Projects By Product: Pilot or Case Study

Landscape Conservation Cooperatives use a collaborative approach to identify landscape scale conservation solutions. LCCs work across jurisdictional and political boundaries to work with partners to: meet unfilled conservation needs, develop decision support tools, share data and knowledge, and facilitate and foster partnerships.

As part of a shared science strategy, LCCs coordinate closely with the National Climate Change and Wildlife Center and the eight regional Climate Science Centers.

A native grass/forb field trial/research planting to identify the best mixture of native grasses and forbs that optimize native plant diversity, ecological benefits, and biomass yield for anaerobic digestion is necessary as a proof-of-concept.

In 2015-2016, the City of St. Louis proposes to partner with several local stakeholders to expand Milkweeds for Monarchs: The St. Louis Butterfly Project (M4M) using targeted education and outreach to City schools and neighborhoods. The Missouri Botanical Garden and St.

Monarch butterfly and other pollinators are in trouble. Monarch butterfly habitat— including milkweed host plants and nectar food sources—has declined drastically throughout most of the United States.

Based on success at reversing coral bleaching in a small-scale cooling experiment, this project will explore methods to scale up cooling to larger areas, using water pumps to pump cool water from deep areas off the edge of the reef.

Hawaii currently lacks management decision-support tools that integrate climate and invasive species effects on ecosystem services such as watershed function and native species health.

This project is developing a partner-driven, science-based approach for identifying and prioritizing culvert road stream crossings in the area impacted by Hurricane Sandy for increasing resilience to future floods while improving aquatic connectivity for fish passage.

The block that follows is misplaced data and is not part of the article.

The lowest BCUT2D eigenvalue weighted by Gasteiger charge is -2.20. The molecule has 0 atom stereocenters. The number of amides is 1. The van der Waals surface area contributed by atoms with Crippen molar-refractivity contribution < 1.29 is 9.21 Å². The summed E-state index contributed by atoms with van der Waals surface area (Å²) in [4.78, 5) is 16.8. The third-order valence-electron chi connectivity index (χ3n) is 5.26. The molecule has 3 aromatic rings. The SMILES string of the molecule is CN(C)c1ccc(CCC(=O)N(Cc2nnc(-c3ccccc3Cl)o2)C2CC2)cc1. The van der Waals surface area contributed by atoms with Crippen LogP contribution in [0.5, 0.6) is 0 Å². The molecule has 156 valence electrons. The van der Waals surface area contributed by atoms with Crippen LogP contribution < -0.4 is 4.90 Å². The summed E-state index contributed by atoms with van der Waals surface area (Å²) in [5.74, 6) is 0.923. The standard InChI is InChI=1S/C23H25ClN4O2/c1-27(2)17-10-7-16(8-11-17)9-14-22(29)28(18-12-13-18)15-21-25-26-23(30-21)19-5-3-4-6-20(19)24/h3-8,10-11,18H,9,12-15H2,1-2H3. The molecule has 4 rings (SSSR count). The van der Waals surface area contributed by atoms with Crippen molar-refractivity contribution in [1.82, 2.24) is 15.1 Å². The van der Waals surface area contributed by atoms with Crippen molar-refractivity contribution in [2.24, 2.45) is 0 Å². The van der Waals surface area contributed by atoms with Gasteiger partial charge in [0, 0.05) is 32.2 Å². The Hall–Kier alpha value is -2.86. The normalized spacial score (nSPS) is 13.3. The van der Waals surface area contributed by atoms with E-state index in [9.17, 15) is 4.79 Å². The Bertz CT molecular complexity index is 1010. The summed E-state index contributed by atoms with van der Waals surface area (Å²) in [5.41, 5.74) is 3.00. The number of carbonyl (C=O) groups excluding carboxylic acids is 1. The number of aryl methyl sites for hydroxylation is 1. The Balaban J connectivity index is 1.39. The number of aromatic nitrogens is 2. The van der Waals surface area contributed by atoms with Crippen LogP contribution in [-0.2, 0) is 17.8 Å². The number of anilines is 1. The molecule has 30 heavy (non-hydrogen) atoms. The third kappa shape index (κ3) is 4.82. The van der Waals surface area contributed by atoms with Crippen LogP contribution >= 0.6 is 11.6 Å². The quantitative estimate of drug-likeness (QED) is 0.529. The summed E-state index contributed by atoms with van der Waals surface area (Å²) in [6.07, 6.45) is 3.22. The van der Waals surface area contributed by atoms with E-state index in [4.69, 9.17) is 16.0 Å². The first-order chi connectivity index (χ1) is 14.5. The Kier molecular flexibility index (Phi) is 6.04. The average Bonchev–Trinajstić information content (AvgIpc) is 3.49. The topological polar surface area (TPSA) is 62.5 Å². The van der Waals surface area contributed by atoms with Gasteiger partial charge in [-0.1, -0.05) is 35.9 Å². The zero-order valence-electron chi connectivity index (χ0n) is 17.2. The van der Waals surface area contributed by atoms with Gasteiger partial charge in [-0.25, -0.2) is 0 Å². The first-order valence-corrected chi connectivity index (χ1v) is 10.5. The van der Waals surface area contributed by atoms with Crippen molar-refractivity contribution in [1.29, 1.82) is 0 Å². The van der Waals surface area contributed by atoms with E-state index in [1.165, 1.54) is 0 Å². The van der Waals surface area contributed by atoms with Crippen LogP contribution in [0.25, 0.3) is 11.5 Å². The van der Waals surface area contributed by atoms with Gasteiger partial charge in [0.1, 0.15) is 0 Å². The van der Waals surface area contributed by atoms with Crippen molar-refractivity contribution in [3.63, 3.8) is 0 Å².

In this project, State Fish and Wildlife Diversity Agencies are working together to establish Regional Conservation Opportunity Areas (RCOAs).

Foster cross-boundary integration and synthesis of landscape conservation design efforts across LCCs by 1) identifying opportunities and challenges in alternative methodologies for making individual LCC's design efforts compatible and 2) to implement a pilot effort to demonstrate these '

Dr. Dawn Magness, ecologist with the Kenai National Wildlife Refuge, is conducting a pilot analysis to identify core areas that connect the federal conservation estate across AK.

The project developed habitat capability models for representative wildlife species. It was part of a project led by the University of Massachusetts Amherst to enhance the capacity of partners to assess and design sustainable landscape conservation in the Northeast (see NALCC_2010_01).

This project highlights the potential for LCCs to facilitate collaboration among conservation practitioners and research scientists to plan for the future.

This collaborative project provided biologists and managers along the Atlantic coast with tools to predict effects of accelerating sea-level rise on the distribution of piping plover breeding habitat, test those predictions, and feed results back into the modeling framework to improve predictive

The objective of this national Landscape Conservation Cooperative project is to conduct a technical review of the alternative methodologies being used byLandscape Conservation Cooperative s in the East and to identify the challenges and opportunities in bringing these designs together seamlessly.

Pinion (Pinus spp.) and juniper (Juniperus spp.) current occupy about 19 m,illion hectars in the Intermountain West. Prioir to 1860, about 66% of what is now woodland occurred as sagebrush plant steppe communites.

Grazing by livestock and feral horses are hypothesized to negatively impact sage-grouse populations through the impact on vegetation in habitats used by sage-grouse. No controlled studies of grazing impacts on sage-grouse or their habitats exist.

1) Develop a Walker River Vision document which will include Traditional Ecological Knowledge (TEK) of the traditional plants, wildlife, fish and water located on the reservation and traditional hunting/ gathering areas of the Agai Dicutta Numa (Walker River Paiutes) for use in future resource ma

This project will explore tribal cultural relationships and practices connected to resources and other aspects of nature that are potentially affected by climate change.

Overgrazing and fire suppression have led to a loss of deep soils and vegetative cover in the 420,000 acre Alamosa Creek watershed in southwestern New Mexico.

Construct enclosures at Columbia Mine to house approximately 60 turtles (translocated animals) that were collected off of the right-of-way for sections 2 and 4 of I-69.

Ecosystem services provided by floodplains include removal of nitrogen, phosphorus, and sediments, and sequestration of carbon. Effectiveness of floodplains in providing these services is dependent on the extent and location of connection between floodplain and river.